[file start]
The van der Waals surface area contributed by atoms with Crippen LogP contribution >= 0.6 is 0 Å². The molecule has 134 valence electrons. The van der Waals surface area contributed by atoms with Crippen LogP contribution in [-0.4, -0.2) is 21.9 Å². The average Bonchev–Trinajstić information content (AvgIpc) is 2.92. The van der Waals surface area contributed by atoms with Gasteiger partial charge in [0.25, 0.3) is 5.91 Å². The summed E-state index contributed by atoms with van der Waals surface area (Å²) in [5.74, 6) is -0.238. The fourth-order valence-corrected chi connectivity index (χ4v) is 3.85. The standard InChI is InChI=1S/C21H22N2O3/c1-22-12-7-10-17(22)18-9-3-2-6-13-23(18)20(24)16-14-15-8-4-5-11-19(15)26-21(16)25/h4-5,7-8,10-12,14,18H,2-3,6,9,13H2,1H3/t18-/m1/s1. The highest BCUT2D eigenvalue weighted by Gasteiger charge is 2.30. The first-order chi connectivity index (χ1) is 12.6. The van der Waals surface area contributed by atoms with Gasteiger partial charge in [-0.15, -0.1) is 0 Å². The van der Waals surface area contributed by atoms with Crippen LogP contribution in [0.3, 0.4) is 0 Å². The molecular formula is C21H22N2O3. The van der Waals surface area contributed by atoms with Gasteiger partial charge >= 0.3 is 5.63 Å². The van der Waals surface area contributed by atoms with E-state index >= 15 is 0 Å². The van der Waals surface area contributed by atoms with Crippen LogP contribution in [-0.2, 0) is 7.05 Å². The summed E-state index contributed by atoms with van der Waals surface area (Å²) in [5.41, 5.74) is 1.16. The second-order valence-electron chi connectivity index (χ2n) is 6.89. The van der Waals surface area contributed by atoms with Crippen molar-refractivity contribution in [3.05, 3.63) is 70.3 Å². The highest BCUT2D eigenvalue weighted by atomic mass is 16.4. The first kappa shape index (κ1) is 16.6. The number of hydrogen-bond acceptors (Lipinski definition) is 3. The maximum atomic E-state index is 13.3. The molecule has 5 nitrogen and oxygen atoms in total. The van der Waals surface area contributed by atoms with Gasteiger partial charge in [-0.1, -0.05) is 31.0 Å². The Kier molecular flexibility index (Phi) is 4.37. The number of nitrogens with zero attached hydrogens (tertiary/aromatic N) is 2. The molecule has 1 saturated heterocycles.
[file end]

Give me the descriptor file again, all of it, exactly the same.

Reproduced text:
The van der Waals surface area contributed by atoms with Crippen LogP contribution >= 0.6 is 0 Å². The molecule has 134 valence electrons. The van der Waals surface area contributed by atoms with Crippen LogP contribution in [-0.4, -0.2) is 21.9 Å². The average Bonchev–Trinajstić information content (AvgIpc) is 2.92. The van der Waals surface area contributed by atoms with Gasteiger partial charge in [0.25, 0.3) is 5.91 Å². The summed E-state index contributed by atoms with van der Waals surface area (Å²) in [5.74, 6) is -0.238. The fourth-order valence-corrected chi connectivity index (χ4v) is 3.85. The standard InChI is InChI=1S/C21H22N2O3/c1-22-12-7-10-17(22)18-9-3-2-6-13-23(18)20(24)16-14-15-8-4-5-11-19(15)26-21(16)25/h4-5,7-8,10-12,14,18H,2-3,6,9,13H2,1H3/t18-/m1/s1. The highest BCUT2D eigenvalue weighted by Gasteiger charge is 2.30. The first-order chi connectivity index (χ1) is 12.6. The van der Waals surface area contributed by atoms with Gasteiger partial charge in [-0.15, -0.1) is 0 Å². The van der Waals surface area contributed by atoms with Crippen LogP contribution in [0.3, 0.4) is 0 Å². The molecular formula is C21H22N2O3. The van der Waals surface area contributed by atoms with Gasteiger partial charge >= 0.3 is 5.63 Å². The van der Waals surface area contributed by atoms with E-state index >= 15 is 0 Å². The van der Waals surface area contributed by atoms with Crippen LogP contribution in [-0.2, 0) is 7.05 Å². The summed E-state index contributed by atoms with van der Waals surface area (Å²) in [5.41, 5.74) is 1.16. The second-order valence-electron chi connectivity index (χ2n) is 6.89. The van der Waals surface area contributed by atoms with Crippen molar-refractivity contribution in [3.05, 3.63) is 70.3 Å². The highest BCUT2D eigenvalue weighted by atomic mass is 16.4. The first kappa shape index (κ1) is 16.6. The number of hydrogen-bond acceptors (Lipinski definition) is 3. The maximum atomic E-state index is 13.3. The molecule has 5 nitrogen and oxygen atoms in total. The van der Waals surface area contributed by atoms with Gasteiger partial charge in [-0.1, -0.05) is 31.0 Å². The Kier molecular flexibility index (Phi) is 4.37. The number of nitrogens with zero attached hydrogens (tertiary/aromatic N) is 2. The molecule has 1 saturated heterocycles.